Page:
🎀 Once Upon a Hire: How to Tell Your Story and Land That Dream Job!

πŸ‘‹ Welcome back, language lovers! Today we’re diving into the wild world of job interviews in ENGLISH and you are a non-native English speaker! 

Yikes! Not fun.  A job interview is stressful enough without the language component.

🀯 This theme focuses on how to answer tricky job interview questions using storytelling techniques to make them simple, interesting, and effective in impressing interviewers. Whether you’re a seasoned pro or a fresh-faced newbie, job interviews can be nerve-wracking, but by incorporating storytelling in your answers, you can convey your skills and experiences in a way that captivates the interviewer’s attention and helps you land your dream job. The tip provided in this theme will help job seekers master the art of storytelling during interviews, making it a powerful tool to win over potential employers. Make the stories engaging, clear, and memorable.

Once upon a time…

Storytelling.  For job interviews when asked questions such as: β€œTell me of a time when…. 1. you/your team could not meet a deadline; 2. You were given a new project without any instructions or guidelines… etc.”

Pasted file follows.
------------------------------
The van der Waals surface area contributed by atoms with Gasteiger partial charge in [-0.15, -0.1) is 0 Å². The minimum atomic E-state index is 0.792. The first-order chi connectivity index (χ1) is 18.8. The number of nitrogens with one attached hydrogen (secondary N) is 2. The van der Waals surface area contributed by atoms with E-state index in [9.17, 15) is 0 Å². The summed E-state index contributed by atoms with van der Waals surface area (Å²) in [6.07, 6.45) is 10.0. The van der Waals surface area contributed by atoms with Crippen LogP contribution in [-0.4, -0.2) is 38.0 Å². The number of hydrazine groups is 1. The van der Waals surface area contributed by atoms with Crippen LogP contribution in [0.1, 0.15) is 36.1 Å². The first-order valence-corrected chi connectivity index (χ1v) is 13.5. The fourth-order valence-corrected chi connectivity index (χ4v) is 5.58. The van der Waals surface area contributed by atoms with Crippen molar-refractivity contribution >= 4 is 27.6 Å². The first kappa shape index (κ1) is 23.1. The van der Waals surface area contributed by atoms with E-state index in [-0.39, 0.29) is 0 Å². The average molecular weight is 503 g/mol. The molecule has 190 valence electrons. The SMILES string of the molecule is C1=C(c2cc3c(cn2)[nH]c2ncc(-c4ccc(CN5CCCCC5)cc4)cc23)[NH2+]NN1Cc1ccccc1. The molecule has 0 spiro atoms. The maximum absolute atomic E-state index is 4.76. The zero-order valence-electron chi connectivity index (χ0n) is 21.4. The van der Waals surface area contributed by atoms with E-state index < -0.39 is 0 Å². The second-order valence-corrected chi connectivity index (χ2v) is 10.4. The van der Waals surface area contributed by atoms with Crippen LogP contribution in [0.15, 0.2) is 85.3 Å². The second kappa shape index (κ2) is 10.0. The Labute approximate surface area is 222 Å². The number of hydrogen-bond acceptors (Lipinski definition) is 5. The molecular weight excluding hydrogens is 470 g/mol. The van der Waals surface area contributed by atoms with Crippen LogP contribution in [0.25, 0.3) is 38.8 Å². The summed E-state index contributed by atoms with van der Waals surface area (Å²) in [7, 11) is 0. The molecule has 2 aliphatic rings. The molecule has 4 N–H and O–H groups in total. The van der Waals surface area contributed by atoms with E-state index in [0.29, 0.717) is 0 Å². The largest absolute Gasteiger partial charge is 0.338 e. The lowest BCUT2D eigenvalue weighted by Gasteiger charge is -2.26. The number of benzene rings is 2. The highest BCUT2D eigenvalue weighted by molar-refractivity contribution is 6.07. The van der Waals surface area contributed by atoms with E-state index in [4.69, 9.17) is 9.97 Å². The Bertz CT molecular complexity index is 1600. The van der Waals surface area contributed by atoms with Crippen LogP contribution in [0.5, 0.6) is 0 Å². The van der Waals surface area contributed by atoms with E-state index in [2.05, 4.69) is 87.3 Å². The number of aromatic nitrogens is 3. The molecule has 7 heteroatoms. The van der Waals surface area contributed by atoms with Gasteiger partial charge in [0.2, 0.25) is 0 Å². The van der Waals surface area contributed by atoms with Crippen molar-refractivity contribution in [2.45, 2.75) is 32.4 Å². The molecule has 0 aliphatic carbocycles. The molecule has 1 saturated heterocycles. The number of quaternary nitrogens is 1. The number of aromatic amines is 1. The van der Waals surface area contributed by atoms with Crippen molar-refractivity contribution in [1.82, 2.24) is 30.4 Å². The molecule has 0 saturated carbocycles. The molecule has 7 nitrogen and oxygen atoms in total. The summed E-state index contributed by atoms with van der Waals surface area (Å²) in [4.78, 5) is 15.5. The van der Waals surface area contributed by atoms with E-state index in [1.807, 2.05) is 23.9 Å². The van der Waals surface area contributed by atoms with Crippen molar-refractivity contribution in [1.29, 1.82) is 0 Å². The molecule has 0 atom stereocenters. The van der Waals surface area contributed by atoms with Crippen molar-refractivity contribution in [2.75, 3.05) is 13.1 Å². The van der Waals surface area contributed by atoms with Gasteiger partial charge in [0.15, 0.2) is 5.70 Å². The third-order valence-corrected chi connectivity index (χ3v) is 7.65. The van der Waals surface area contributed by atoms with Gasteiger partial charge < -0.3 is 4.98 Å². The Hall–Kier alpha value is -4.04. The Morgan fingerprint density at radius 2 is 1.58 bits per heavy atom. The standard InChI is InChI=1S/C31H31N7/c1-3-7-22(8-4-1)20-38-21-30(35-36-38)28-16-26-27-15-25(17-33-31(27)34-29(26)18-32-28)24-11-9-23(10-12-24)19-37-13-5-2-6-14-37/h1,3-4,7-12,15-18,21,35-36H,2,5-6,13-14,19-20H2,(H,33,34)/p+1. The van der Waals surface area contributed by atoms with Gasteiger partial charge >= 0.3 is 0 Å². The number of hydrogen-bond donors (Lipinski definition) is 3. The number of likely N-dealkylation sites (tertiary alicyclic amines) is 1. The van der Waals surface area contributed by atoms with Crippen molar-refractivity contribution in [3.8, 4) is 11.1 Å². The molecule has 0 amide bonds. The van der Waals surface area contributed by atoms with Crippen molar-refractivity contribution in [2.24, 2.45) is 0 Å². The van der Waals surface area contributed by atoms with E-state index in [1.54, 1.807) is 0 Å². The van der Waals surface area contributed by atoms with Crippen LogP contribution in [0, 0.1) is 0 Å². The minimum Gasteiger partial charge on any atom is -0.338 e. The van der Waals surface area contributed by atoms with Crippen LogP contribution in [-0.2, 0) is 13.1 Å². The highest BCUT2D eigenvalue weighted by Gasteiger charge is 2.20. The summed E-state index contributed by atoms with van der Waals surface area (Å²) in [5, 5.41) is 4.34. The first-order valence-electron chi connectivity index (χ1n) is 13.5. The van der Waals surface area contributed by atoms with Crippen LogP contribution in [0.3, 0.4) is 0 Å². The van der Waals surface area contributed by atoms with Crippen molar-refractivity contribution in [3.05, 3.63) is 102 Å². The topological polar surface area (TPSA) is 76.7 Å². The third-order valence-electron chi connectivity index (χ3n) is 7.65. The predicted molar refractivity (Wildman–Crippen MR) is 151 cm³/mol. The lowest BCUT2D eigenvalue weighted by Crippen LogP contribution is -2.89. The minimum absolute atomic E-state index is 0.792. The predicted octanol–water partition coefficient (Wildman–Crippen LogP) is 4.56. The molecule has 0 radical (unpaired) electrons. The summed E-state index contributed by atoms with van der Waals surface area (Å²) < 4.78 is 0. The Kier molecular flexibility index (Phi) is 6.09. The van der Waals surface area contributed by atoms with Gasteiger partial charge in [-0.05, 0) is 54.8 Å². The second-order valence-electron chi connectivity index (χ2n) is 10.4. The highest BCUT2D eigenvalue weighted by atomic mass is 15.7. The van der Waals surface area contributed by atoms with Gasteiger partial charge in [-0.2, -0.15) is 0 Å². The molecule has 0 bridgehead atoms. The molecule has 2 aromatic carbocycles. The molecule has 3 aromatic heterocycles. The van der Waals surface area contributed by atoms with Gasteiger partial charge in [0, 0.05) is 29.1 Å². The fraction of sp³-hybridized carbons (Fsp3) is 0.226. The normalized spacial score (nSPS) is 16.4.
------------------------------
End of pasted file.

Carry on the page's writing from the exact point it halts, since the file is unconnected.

The structure of the answer can be a story.   But keep it clear and concise and especially make the point. Answer the question and then explain it.   The interviewers will ask for more detail if they want.

BTW, (by the way) Presentations follow the same structure.  Or you may be hanging out with colleagues or friends and you want to tell a story. The structure below is still applicable.  

🎺Introduction: Start by setting the context and providing a brief overview of the situation. This helps the interviewer understand the background of the story.  Use the past simple tense to describe the context and set the stage for your story. For example: “In my previous job, I worked as a marketing specialist for a tech startup.”

πŸ‰Challenge: Explain the specific problem or challenge you faced in the situation. Be specific and describe the difficulties you encountered. Use the past simple tense to describe the specific problem or challenge you faced. For example: “One day, our website crashed due to a server malfunction, and we were losing valuable traffic and potential customers.”